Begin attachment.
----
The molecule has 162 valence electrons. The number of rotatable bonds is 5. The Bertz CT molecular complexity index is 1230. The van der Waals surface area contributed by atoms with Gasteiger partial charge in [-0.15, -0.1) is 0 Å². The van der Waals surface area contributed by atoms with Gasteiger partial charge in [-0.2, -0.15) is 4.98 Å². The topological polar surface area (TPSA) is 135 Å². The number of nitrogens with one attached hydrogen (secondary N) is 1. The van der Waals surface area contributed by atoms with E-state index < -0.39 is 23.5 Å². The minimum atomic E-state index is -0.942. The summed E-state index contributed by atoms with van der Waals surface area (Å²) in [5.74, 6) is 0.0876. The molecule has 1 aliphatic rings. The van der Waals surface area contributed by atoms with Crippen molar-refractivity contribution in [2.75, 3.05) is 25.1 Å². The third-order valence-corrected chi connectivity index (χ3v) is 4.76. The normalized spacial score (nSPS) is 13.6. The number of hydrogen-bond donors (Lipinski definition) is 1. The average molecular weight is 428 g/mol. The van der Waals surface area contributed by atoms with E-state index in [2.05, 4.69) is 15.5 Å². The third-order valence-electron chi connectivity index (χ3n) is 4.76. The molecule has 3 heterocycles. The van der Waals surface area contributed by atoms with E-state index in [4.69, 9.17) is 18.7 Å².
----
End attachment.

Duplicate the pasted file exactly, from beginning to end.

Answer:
The molecule has 162 valence electrons. The number of rotatable bonds is 5. The Bertz CT molecular complexity index is 1230. The van der Waals surface area contributed by atoms with Gasteiger partial charge in [-0.15, -0.1) is 0 Å². The van der Waals surface area contributed by atoms with Gasteiger partial charge in [-0.2, -0.15) is 4.98 Å². The topological polar surface area (TPSA) is 135 Å². The number of nitrogens with one attached hydrogen (secondary N) is 1. The van der Waals surface area contributed by atoms with E-state index < -0.39 is 23.5 Å². The minimum atomic E-state index is -0.942. The summed E-state index contributed by atoms with van der Waals surface area (Å²) in [5.74, 6) is 0.0876. The molecule has 1 aliphatic rings. The van der Waals surface area contributed by atoms with Crippen molar-refractivity contribution in [2.75, 3.05) is 25.1 Å². The third-order valence-corrected chi connectivity index (χ3v) is 4.76. The normalized spacial score (nSPS) is 13.6. The number of hydrogen-bond donors (Lipinski definition) is 1. The average molecular weight is 428 g/mol. The van der Waals surface area contributed by atoms with E-state index in [2.05, 4.69) is 15.5 Å². The third-order valence-electron chi connectivity index (χ3n) is 4.76. The molecule has 3 heterocycles. The van der Waals surface area contributed by atoms with E-state index in [4.69, 9.17) is 18.7 Å².